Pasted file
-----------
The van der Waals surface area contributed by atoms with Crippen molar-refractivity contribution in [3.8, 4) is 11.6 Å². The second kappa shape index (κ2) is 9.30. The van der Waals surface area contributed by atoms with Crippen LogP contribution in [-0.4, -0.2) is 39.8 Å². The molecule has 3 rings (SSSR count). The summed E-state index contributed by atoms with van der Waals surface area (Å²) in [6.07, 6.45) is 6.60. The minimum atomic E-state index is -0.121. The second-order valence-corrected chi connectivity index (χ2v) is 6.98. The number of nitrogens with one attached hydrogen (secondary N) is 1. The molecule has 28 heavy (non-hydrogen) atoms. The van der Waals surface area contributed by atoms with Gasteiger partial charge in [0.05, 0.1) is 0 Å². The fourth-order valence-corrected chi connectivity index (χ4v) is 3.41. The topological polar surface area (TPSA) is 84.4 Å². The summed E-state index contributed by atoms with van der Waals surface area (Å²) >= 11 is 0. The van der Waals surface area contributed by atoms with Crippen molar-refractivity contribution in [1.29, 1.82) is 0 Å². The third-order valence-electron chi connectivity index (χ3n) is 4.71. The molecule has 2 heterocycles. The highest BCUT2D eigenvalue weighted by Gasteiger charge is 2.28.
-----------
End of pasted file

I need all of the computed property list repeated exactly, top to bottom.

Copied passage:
The van der Waals surface area contributed by atoms with Crippen molar-refractivity contribution in [3.8, 4) is 11.6 Å². The second kappa shape index (κ2) is 9.30. The van der Waals surface area contributed by atoms with Crippen LogP contribution in [-0.4, -0.2) is 39.8 Å². The molecule has 3 rings (SSSR count). The summed E-state index contributed by atoms with van der Waals surface area (Å²) in [6.07, 6.45) is 6.60. The minimum atomic E-state index is -0.121. The second-order valence-corrected chi connectivity index (χ2v) is 6.98. The number of nitrogens with one attached hydrogen (secondary N) is 1. The molecule has 28 heavy (non-hydrogen) atoms. The van der Waals surface area contributed by atoms with Gasteiger partial charge in [0.05, 0.1) is 0 Å². The fourth-order valence-corrected chi connectivity index (χ4v) is 3.41. The topological polar surface area (TPSA) is 84.4 Å². The summed E-state index contributed by atoms with van der Waals surface area (Å²) >= 11 is 0. The van der Waals surface area contributed by atoms with Crippen molar-refractivity contribution in [1.29, 1.82) is 0 Å². The third-order valence-electron chi connectivity index (χ3n) is 4.71. The molecule has 2 heterocycles. The highest BCUT2D eigenvalue weighted by Gasteiger charge is 2.28.